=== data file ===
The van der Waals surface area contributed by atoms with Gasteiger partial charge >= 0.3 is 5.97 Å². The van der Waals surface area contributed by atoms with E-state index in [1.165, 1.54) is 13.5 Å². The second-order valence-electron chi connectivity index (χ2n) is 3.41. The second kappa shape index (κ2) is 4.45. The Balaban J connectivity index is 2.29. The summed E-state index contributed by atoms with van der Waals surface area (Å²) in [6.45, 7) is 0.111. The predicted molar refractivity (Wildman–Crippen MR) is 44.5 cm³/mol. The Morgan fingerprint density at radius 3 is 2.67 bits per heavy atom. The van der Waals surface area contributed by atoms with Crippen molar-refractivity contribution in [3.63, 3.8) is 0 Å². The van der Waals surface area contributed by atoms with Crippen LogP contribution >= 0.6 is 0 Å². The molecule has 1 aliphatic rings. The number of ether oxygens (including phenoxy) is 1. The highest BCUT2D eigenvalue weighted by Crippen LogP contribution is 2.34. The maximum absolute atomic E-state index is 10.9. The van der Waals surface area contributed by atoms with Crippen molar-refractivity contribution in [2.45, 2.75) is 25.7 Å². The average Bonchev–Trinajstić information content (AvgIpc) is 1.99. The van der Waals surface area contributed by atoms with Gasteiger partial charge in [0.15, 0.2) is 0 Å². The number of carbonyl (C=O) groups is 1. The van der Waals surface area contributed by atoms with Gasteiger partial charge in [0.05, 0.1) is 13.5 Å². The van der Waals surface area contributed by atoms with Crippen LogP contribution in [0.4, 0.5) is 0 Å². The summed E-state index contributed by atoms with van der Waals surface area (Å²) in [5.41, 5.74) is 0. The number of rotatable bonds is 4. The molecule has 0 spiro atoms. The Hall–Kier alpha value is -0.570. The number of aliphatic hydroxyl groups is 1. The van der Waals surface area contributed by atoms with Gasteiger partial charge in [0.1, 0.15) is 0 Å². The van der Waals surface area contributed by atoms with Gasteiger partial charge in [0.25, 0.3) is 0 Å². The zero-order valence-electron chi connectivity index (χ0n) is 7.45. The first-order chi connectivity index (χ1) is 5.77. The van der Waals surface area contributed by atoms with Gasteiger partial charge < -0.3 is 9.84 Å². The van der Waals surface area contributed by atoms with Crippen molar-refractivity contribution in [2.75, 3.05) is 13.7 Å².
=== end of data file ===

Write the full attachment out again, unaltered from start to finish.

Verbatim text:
The van der Waals surface area contributed by atoms with Gasteiger partial charge >= 0.3 is 5.97 Å². The van der Waals surface area contributed by atoms with E-state index in [1.165, 1.54) is 13.5 Å². The second-order valence-electron chi connectivity index (χ2n) is 3.41. The second kappa shape index (κ2) is 4.45. The Balaban J connectivity index is 2.29. The summed E-state index contributed by atoms with van der Waals surface area (Å²) in [6.45, 7) is 0.111. The predicted molar refractivity (Wildman–Crippen MR) is 44.5 cm³/mol. The Morgan fingerprint density at radius 3 is 2.67 bits per heavy atom. The van der Waals surface area contributed by atoms with Crippen molar-refractivity contribution in [3.63, 3.8) is 0 Å². The van der Waals surface area contributed by atoms with Crippen LogP contribution >= 0.6 is 0 Å². The molecule has 1 aliphatic rings. The number of ether oxygens (including phenoxy) is 1. The highest BCUT2D eigenvalue weighted by Crippen LogP contribution is 2.34. The maximum absolute atomic E-state index is 10.9. The van der Waals surface area contributed by atoms with Crippen molar-refractivity contribution in [2.45, 2.75) is 25.7 Å². The average Bonchev–Trinajstić information content (AvgIpc) is 1.99. The van der Waals surface area contributed by atoms with Gasteiger partial charge in [0.15, 0.2) is 0 Å². The number of carbonyl (C=O) groups is 1. The van der Waals surface area contributed by atoms with Gasteiger partial charge in [0.05, 0.1) is 13.5 Å². The van der Waals surface area contributed by atoms with Crippen LogP contribution in [0.4, 0.5) is 0 Å². The summed E-state index contributed by atoms with van der Waals surface area (Å²) in [5.41, 5.74) is 0. The number of rotatable bonds is 4. The molecule has 0 spiro atoms. The Hall–Kier alpha value is -0.570. The number of aliphatic hydroxyl groups is 1. The van der Waals surface area contributed by atoms with Gasteiger partial charge in [0.1, 0.15) is 0 Å². The van der Waals surface area contributed by atoms with Gasteiger partial charge in [0.25, 0.3) is 0 Å². The zero-order valence-electron chi connectivity index (χ0n) is 7.45. The first-order chi connectivity index (χ1) is 5.77. The van der Waals surface area contributed by atoms with Gasteiger partial charge < -0.3 is 9.84 Å². The van der Waals surface area contributed by atoms with Crippen molar-refractivity contribution in [2.75, 3.05) is 13.7 Å².